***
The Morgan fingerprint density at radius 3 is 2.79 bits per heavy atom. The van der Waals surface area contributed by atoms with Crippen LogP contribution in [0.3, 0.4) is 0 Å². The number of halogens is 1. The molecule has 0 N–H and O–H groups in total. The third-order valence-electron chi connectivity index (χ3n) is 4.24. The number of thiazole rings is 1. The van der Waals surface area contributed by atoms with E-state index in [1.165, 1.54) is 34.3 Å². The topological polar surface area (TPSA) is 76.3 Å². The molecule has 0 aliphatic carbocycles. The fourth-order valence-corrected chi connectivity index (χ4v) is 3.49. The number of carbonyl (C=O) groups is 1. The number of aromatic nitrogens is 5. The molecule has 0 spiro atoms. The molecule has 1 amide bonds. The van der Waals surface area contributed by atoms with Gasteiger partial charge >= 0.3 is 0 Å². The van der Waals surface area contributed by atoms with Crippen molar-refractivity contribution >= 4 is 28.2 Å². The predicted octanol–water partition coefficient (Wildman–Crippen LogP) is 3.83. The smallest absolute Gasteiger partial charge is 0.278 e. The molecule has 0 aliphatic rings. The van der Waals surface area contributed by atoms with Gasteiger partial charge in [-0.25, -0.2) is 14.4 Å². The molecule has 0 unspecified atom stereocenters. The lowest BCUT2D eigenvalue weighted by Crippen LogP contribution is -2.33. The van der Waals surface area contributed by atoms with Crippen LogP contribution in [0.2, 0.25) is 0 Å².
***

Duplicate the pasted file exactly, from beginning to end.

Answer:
The Morgan fingerprint density at radius 3 is 2.79 bits per heavy atom. The van der Waals surface area contributed by atoms with Crippen LogP contribution in [0.3, 0.4) is 0 Å². The number of halogens is 1. The molecule has 0 N–H and O–H groups in total. The third-order valence-electron chi connectivity index (χ3n) is 4.24. The number of thiazole rings is 1. The van der Waals surface area contributed by atoms with E-state index in [1.165, 1.54) is 34.3 Å². The topological polar surface area (TPSA) is 76.3 Å². The molecule has 0 aliphatic carbocycles. The fourth-order valence-corrected chi connectivity index (χ4v) is 3.49. The number of carbonyl (C=O) groups is 1. The number of aromatic nitrogens is 5. The molecule has 0 spiro atoms. The molecule has 1 amide bonds. The van der Waals surface area contributed by atoms with Gasteiger partial charge >= 0.3 is 0 Å². The van der Waals surface area contributed by atoms with Crippen molar-refractivity contribution >= 4 is 28.2 Å². The predicted octanol–water partition coefficient (Wildman–Crippen LogP) is 3.83. The smallest absolute Gasteiger partial charge is 0.278 e. The molecule has 0 aliphatic rings. The van der Waals surface area contributed by atoms with Gasteiger partial charge in [-0.25, -0.2) is 14.4 Å². The molecule has 0 unspecified atom stereocenters. The lowest BCUT2D eigenvalue weighted by Crippen LogP contribution is -2.33. The van der Waals surface area contributed by atoms with Crippen LogP contribution in [0.2, 0.25) is 0 Å².